This week’s running – 19th to 25th of October 2015

Zoidberg

Dr Zoidberg didn’t think it was a good idea to enter Berlin

This week was about Berlin and Brass Monkeys.

Berlin Marathon 2016

Berlin Marathon

I find out in December whether I’m in or not…

After a few shaky runs marred by warm conditions throughout the summer, I concluded I did not want to go through the training for an autumn marathon. But then I got thinking and comparatively, my performances in the autumn are usually much stronger in relation to the spring. I was inspired watching a few guys I know at around, or just below, my ability over 5k, 10k and half marathon go on to run sub-3:15 autumn marathons. There had to be something in toughing it out through the summer!

So, my finger accidentally slipped and registered my name for the 2016 Berlin Marathon ballot… Immediately afterwards, thoughts of, “What the hell have you done???” went through my mind, but revisiting the P&D Advanced Marathoning book briefly for a peek at the schedules reassured me that I’m now in a much better place to take on another marathon. I may actually be disappointed if I don’t get in at this rate!

There were a few quirks with the Berlin Marathon ballot versus the London Marathon ballot. Notably, you have to submit payment information upfront to cover the €98 should you be successful, with nothing being taken if you’re not. This contributes to why the odds of getting into Berlin are quite good – London not requiring payment information upfront probably encourages more people applying on a whim who’ll figure it all out later.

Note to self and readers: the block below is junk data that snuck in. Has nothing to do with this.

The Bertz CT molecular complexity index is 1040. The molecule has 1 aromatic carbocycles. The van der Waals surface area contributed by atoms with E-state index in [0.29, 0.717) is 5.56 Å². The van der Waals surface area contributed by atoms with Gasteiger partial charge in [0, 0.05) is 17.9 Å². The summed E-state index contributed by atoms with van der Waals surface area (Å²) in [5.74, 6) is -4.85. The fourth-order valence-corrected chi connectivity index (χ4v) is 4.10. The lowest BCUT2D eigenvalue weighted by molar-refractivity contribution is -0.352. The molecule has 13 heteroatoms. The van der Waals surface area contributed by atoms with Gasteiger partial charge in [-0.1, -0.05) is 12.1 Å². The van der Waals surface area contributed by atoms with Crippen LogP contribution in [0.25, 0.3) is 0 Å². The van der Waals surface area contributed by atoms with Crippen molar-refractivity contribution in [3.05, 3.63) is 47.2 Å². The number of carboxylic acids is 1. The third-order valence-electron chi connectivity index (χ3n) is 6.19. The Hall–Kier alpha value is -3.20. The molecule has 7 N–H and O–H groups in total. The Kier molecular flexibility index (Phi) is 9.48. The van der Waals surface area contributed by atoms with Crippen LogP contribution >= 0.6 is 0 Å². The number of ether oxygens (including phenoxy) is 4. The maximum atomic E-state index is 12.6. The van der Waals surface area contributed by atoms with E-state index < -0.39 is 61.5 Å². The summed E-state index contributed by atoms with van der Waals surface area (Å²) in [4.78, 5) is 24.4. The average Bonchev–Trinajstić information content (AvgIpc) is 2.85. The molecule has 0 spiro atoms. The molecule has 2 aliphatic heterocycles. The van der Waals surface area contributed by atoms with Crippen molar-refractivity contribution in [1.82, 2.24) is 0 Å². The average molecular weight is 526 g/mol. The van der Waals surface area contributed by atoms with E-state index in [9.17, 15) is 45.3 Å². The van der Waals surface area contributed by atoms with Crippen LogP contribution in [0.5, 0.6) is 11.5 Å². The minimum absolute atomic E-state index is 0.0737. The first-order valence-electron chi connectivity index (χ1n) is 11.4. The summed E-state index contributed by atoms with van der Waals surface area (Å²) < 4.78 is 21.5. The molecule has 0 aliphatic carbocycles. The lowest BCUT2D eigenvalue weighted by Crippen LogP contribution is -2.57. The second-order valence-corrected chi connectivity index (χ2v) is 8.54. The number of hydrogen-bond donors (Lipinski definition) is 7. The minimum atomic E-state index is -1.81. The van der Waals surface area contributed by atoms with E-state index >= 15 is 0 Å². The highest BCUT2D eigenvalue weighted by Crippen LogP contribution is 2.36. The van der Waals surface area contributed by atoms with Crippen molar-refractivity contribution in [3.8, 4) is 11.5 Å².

The other quirk relates to finishing time submission. A bit like Boston where you have to qualify, Berlin asks you to provide your marathon PB (3:34:02 in my case) to seed you into an appropriate start pen. If you’ve never run a marathon before, you’re automatically seeded into Pen H (reportedly around 25,000 in this year’s race…) It’s a double-edged sword system because on the one hand, it keeps people honest and completely eradicates the problem of people predicting finishing times of complete fantasy/inexperience – “You’re only as good as your marathon PB” is their view. And on the other hand, it unfairly penalises first timers and faster runners that train their guts out and would be perfectly capable of achieving or beating their targets. My marathon PB would likely see me seeded into Pen F, designated for those with PBs of 3:30 to 3:50. My goal is to at least run sub-3:30 and I think I could even go sub-3:15 with almost 10 months of preparation.